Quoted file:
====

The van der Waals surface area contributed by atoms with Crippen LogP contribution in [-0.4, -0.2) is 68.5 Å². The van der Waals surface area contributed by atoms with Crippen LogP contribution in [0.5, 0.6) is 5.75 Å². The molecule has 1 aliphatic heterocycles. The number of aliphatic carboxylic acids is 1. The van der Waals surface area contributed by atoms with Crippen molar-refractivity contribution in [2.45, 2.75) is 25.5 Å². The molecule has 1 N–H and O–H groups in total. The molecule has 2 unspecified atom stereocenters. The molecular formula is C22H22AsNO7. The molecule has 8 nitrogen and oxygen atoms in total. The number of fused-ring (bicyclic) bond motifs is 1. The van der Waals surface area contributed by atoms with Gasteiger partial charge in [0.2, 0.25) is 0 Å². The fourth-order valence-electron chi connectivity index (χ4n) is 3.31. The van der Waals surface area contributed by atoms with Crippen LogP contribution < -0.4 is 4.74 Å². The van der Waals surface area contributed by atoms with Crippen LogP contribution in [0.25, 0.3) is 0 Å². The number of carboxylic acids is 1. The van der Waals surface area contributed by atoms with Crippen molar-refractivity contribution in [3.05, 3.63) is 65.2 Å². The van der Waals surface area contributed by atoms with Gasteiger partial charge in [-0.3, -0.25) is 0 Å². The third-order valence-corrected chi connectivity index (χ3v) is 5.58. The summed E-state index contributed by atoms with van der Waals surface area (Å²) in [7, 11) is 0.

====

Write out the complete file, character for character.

The van der Waals surface area contributed by atoms with Crippen LogP contribution in [-0.4, -0.2) is 68.5 Å². The van der Waals surface area contributed by atoms with Crippen LogP contribution in [0.5, 0.6) is 5.75 Å². The molecule has 1 aliphatic heterocycles. The number of aliphatic carboxylic acids is 1. The van der Waals surface area contributed by atoms with Crippen molar-refractivity contribution in [2.45, 2.75) is 25.5 Å². The molecule has 1 N–H and O–H groups in total. The molecule has 2 unspecified atom stereocenters. The molecular formula is C22H22AsNO7. The molecule has 8 nitrogen and oxygen atoms in total. The number of fused-ring (bicyclic) bond motifs is 1. The van der Waals surface area contributed by atoms with Gasteiger partial charge in [0.2, 0.25) is 0 Å². The fourth-order valence-electron chi connectivity index (χ4n) is 3.31. The van der Waals surface area contributed by atoms with Crippen LogP contribution < -0.4 is 4.74 Å². The van der Waals surface area contributed by atoms with Crippen LogP contribution in [0.25, 0.3) is 0 Å². The number of carboxylic acids is 1. The van der Waals surface area contributed by atoms with Crippen molar-refractivity contribution in [3.05, 3.63) is 65.2 Å². The van der Waals surface area contributed by atoms with Gasteiger partial charge in [-0.3, -0.25) is 0 Å². The third-order valence-corrected chi connectivity index (χ3v) is 5.58. The summed E-state index contributed by atoms with van der Waals surface area (Å²) in [7, 11) is 0.